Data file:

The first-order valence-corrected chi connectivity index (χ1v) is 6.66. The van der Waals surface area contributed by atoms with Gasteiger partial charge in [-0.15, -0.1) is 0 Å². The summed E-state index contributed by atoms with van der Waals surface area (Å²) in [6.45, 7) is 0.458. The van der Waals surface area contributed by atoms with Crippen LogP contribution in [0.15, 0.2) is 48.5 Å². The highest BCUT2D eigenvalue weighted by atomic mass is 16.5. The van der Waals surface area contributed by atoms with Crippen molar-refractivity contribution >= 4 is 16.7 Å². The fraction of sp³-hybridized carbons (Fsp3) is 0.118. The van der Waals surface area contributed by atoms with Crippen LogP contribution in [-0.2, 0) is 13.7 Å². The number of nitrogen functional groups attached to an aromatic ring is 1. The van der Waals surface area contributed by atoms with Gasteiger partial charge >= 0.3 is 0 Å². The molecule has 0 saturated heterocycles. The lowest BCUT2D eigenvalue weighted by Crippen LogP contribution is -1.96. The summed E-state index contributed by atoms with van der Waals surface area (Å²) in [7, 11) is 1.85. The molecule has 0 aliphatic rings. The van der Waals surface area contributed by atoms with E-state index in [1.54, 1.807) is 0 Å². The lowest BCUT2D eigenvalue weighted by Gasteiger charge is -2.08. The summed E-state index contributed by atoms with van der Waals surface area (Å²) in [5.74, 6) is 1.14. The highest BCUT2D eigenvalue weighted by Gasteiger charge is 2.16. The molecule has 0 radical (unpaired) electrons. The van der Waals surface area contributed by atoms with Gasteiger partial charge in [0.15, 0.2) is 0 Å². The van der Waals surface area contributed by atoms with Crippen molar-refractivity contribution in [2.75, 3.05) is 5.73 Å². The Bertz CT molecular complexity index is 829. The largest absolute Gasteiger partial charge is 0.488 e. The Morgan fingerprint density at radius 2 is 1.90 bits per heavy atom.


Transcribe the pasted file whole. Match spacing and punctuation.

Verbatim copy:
The first-order valence-corrected chi connectivity index (χ1v) is 6.66. The van der Waals surface area contributed by atoms with Gasteiger partial charge in [-0.15, -0.1) is 0 Å². The summed E-state index contributed by atoms with van der Waals surface area (Å²) in [6.45, 7) is 0.458. The van der Waals surface area contributed by atoms with Crippen LogP contribution in [0.15, 0.2) is 48.5 Å². The highest BCUT2D eigenvalue weighted by atomic mass is 16.5. The van der Waals surface area contributed by atoms with Crippen molar-refractivity contribution >= 4 is 16.7 Å². The fraction of sp³-hybridized carbons (Fsp3) is 0.118. The van der Waals surface area contributed by atoms with Crippen LogP contribution in [-0.2, 0) is 13.7 Å². The number of nitrogen functional groups attached to an aromatic ring is 1. The van der Waals surface area contributed by atoms with Gasteiger partial charge >= 0.3 is 0 Å². The molecule has 0 saturated heterocycles. The lowest BCUT2D eigenvalue weighted by Crippen LogP contribution is -1.96. The summed E-state index contributed by atoms with van der Waals surface area (Å²) in [7, 11) is 1.85. The molecule has 0 aliphatic rings. The van der Waals surface area contributed by atoms with E-state index in [1.54, 1.807) is 0 Å². The lowest BCUT2D eigenvalue weighted by Gasteiger charge is -2.08. The summed E-state index contributed by atoms with van der Waals surface area (Å²) in [5.74, 6) is 1.14. The highest BCUT2D eigenvalue weighted by Gasteiger charge is 2.16. The molecule has 0 radical (unpaired) electrons. The van der Waals surface area contributed by atoms with Gasteiger partial charge in [0.15, 0.2) is 0 Å². The van der Waals surface area contributed by atoms with Crippen molar-refractivity contribution in [2.75, 3.05) is 5.73 Å². The Bertz CT molecular complexity index is 829. The largest absolute Gasteiger partial charge is 0.488 e. The Morgan fingerprint density at radius 2 is 1.90 bits per heavy atom.